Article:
Long ago, I published a book about this period called Among the Lowest of the Dead, and my biggest regret was that Holdman refused to be interviewed for it. The attempt to fold her into the new state agency had been, predictably, a fiasco, and she was still stinging from her ouster. But she was nice enough to turn me down in person over drinks one night in Atlanta, where I wound up laughing much harder and longer than anyone could expect a disappointed author of a book about the death penalty to laugh.
 
She was an utter original, and her sincerity was apparent even to people who found her devotion to saving the likes of Khalid Shaikh Mohammed, Jared Loughner and Eric Rudolph misguided. She traced her activism to her childhood as the daughter of a slumlord in segregated Memphis, where her father taught her the rough art of rent collection, which he referred to as “going n-----ing.” The perky cheerleader learned two important lessons, neither of which her father intended. The first had to do with the brutal oppressiveness of poverty. The second was how to talk to poor and vulnerable people—not as specimens to be studied, not as patients to be cured, not as problems to be managed, but as, simply, people. Post-Florida, she drew on this lesson to perfect the art of mitigation, the key to modern anti-death penalty law.
 
Since restoring capital punishment in 1976, the Supreme Court has required that every death sentence meted out by U.S. courts must weigh the specific qualities of the individual defendant, taking into account the accused killer’s motives, background, mental capacity, circumstances—the whole life story. And because many violent criminals have been raised in circumstances of abuse and neglect, in badly broken families scarred by mental illness and addiction, it’s not always easy to dig out every detail that might weigh in favor of sparing their lives. Even when the story has been found, often the hardest part remains. As Holdman once put it to writer Jeffrey Toobin in the New Yorker: “The fact that someone tells you that story in their living room is a long, long way from getting them to tell you that story in a public courtroom”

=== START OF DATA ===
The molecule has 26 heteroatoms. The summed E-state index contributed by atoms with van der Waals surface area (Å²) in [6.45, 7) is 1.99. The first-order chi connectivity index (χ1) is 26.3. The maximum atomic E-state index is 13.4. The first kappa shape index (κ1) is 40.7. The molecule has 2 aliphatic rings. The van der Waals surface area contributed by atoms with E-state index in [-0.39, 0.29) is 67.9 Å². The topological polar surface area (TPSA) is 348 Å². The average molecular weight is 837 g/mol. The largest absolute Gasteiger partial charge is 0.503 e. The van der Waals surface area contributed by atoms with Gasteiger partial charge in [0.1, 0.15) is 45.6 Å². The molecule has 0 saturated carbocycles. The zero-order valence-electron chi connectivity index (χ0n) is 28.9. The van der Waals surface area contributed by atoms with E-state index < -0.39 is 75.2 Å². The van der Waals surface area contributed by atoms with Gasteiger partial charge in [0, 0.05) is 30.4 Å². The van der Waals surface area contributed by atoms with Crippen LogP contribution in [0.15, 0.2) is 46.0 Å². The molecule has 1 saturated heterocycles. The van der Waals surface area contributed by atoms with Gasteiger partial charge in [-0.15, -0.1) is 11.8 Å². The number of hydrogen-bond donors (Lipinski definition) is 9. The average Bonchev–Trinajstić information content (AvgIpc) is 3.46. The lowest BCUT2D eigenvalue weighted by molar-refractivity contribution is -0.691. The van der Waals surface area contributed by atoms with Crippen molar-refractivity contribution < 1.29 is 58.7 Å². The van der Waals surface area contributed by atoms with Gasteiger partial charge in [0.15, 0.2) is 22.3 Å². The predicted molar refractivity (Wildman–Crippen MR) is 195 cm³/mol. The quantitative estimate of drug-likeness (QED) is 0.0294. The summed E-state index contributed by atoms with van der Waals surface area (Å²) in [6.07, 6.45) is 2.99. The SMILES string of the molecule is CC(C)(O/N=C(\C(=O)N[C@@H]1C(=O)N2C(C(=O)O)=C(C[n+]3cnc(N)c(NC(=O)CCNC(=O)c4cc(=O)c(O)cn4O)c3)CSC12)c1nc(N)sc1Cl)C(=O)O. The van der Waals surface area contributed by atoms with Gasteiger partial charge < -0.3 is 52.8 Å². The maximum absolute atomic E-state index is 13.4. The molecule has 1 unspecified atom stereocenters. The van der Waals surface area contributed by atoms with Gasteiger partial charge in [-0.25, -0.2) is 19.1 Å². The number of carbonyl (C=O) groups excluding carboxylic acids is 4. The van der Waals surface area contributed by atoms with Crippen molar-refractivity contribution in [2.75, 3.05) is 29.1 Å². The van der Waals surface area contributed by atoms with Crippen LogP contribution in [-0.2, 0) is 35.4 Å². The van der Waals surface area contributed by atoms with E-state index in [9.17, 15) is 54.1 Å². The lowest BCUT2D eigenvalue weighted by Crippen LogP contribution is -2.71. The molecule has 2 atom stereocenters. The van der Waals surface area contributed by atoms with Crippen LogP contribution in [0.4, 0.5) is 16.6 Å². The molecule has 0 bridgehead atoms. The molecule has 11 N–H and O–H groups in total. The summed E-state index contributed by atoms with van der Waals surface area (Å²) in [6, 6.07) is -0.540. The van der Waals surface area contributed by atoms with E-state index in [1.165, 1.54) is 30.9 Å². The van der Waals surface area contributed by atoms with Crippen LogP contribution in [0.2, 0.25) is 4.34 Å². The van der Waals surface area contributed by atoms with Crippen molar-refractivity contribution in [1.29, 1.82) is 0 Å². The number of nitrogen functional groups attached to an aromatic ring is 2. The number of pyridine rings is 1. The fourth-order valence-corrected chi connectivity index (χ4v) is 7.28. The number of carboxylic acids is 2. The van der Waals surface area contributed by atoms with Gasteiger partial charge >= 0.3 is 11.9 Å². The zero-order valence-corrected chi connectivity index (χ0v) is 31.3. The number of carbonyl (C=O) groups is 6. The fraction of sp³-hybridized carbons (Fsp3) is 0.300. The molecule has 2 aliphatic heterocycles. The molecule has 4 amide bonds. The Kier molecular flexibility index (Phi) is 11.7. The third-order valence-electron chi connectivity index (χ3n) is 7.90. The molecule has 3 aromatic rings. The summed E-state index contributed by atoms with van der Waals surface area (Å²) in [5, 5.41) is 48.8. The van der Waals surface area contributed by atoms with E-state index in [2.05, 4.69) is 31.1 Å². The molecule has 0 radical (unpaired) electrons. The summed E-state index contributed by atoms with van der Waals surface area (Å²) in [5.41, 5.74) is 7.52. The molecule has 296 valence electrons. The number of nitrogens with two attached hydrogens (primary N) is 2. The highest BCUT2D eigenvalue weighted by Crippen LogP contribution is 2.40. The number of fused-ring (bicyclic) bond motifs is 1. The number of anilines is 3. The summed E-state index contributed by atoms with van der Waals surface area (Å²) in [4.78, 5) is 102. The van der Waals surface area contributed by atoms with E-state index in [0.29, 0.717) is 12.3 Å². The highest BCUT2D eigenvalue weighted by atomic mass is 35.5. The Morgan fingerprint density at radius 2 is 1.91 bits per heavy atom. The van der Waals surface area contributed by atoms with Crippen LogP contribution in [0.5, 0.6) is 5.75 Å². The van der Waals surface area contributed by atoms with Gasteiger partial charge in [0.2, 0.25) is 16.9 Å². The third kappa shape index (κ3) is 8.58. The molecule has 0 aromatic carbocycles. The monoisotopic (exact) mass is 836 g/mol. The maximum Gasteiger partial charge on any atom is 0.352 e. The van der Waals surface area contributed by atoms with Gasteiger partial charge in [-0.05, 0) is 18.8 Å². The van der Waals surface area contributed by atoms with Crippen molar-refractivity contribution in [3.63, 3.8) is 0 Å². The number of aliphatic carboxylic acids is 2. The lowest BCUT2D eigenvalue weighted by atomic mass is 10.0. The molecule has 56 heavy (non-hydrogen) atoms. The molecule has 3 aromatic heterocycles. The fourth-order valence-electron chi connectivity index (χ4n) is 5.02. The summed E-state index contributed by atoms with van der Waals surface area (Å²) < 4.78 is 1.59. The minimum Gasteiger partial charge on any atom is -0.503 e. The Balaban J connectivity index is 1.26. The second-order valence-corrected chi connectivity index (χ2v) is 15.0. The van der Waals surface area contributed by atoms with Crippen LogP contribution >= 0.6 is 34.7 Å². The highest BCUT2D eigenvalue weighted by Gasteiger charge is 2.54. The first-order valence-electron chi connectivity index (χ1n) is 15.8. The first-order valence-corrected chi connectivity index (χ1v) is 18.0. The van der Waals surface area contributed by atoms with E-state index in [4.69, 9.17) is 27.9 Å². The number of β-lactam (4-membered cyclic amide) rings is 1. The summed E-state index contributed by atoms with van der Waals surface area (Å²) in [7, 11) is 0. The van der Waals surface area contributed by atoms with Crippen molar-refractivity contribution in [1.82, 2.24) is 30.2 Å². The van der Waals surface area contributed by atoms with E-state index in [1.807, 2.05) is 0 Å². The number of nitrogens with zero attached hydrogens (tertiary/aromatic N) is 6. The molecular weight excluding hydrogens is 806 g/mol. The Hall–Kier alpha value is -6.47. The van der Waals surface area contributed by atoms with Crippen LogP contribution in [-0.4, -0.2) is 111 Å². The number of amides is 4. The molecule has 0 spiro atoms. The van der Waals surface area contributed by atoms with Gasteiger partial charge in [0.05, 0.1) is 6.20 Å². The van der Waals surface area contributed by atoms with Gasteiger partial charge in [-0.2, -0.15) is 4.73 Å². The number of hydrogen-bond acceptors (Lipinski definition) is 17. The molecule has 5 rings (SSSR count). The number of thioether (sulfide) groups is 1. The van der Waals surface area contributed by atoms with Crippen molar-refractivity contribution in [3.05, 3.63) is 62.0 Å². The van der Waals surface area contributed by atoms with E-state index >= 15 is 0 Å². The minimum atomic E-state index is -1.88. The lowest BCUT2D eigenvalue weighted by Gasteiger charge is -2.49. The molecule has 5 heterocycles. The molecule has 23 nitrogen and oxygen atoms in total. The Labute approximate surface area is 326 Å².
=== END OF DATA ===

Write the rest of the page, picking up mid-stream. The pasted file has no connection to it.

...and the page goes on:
This became Holdman’s forte, and as she moved from California to Louisiana she trained and inspired hundreds of younger investigators around the country to do the same work. At the time of her death, she was executive director of the Center for Capital Assistance in New Orleans.
 
For many people who met Holdman in person or in the press, the same question popped to mind. How could she grow so close to the guilty, when ordinary human sympathy is drawn to the innocent? Though I spent many hours talking with Holdman’s colleagues and friends and poring over the history of her work in Florida, I can’t say that I ever entirely answered it. She was so close to Ted Kaczynski—who killed and maimed strangers as the Unabomber—that he tried to give her his tiny cabin, his principle worldly possession. (The government blocked the gift.) She was so close to Mohammed, the accused mastermind of 9-11, that she immersed herself in Islam and reportedly received a Muslim burial on July 13.

The closest I came to an answer is that loving the sinner is not an easy task, and doing it full time takes a particular sort of person. But if a civilized society is going to include death as a punishment, and if it hopes to remain civilized, then the process must be made rigorous and the decision must be kept difficult. No one made those decisions more difficult than Scharlette Holdman—for which America should be grateful, even if we can’t easily understand.